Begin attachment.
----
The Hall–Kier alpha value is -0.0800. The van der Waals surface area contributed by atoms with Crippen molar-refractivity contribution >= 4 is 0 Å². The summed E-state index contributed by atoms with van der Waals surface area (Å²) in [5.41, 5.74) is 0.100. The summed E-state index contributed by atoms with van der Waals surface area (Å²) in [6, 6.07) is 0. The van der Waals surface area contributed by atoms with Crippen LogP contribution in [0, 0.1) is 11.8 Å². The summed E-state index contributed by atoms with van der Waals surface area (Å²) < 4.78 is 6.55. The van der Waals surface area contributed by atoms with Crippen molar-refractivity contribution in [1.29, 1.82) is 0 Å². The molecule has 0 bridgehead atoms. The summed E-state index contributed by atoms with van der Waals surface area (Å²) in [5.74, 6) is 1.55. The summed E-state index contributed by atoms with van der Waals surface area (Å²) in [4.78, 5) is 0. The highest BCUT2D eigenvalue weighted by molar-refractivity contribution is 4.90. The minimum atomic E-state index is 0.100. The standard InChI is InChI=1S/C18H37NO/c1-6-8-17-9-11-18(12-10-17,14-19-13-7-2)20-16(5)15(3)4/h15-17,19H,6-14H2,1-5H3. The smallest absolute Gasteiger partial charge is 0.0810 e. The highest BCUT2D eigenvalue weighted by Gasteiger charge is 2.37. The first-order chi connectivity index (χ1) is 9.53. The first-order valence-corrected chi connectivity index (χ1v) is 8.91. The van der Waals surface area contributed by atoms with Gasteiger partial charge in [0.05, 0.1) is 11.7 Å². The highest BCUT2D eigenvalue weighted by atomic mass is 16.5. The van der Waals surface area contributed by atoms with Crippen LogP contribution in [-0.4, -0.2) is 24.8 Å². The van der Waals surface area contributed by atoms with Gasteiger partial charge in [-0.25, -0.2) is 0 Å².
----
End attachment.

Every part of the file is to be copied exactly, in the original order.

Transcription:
The Hall–Kier alpha value is -0.0800. The van der Waals surface area contributed by atoms with Crippen molar-refractivity contribution >= 4 is 0 Å². The summed E-state index contributed by atoms with van der Waals surface area (Å²) in [5.41, 5.74) is 0.100. The summed E-state index contributed by atoms with van der Waals surface area (Å²) in [6, 6.07) is 0. The van der Waals surface area contributed by atoms with Crippen LogP contribution in [0, 0.1) is 11.8 Å². The summed E-state index contributed by atoms with van der Waals surface area (Å²) < 4.78 is 6.55. The van der Waals surface area contributed by atoms with Crippen molar-refractivity contribution in [1.29, 1.82) is 0 Å². The molecule has 0 bridgehead atoms. The summed E-state index contributed by atoms with van der Waals surface area (Å²) in [5.74, 6) is 1.55. The summed E-state index contributed by atoms with van der Waals surface area (Å²) in [4.78, 5) is 0. The highest BCUT2D eigenvalue weighted by molar-refractivity contribution is 4.90. The minimum atomic E-state index is 0.100. The standard InChI is InChI=1S/C18H37NO/c1-6-8-17-9-11-18(12-10-17,14-19-13-7-2)20-16(5)15(3)4/h15-17,19H,6-14H2,1-5H3. The smallest absolute Gasteiger partial charge is 0.0810 e. The highest BCUT2D eigenvalue weighted by Gasteiger charge is 2.37. The first-order chi connectivity index (χ1) is 9.53. The first-order valence-corrected chi connectivity index (χ1v) is 8.91. The van der Waals surface area contributed by atoms with Gasteiger partial charge in [0.05, 0.1) is 11.7 Å². The highest BCUT2D eigenvalue weighted by atomic mass is 16.5. The van der Waals surface area contributed by atoms with Crippen LogP contribution in [-0.4, -0.2) is 24.8 Å². The van der Waals surface area contributed by atoms with Gasteiger partial charge in [-0.25, -0.2) is 0 Å².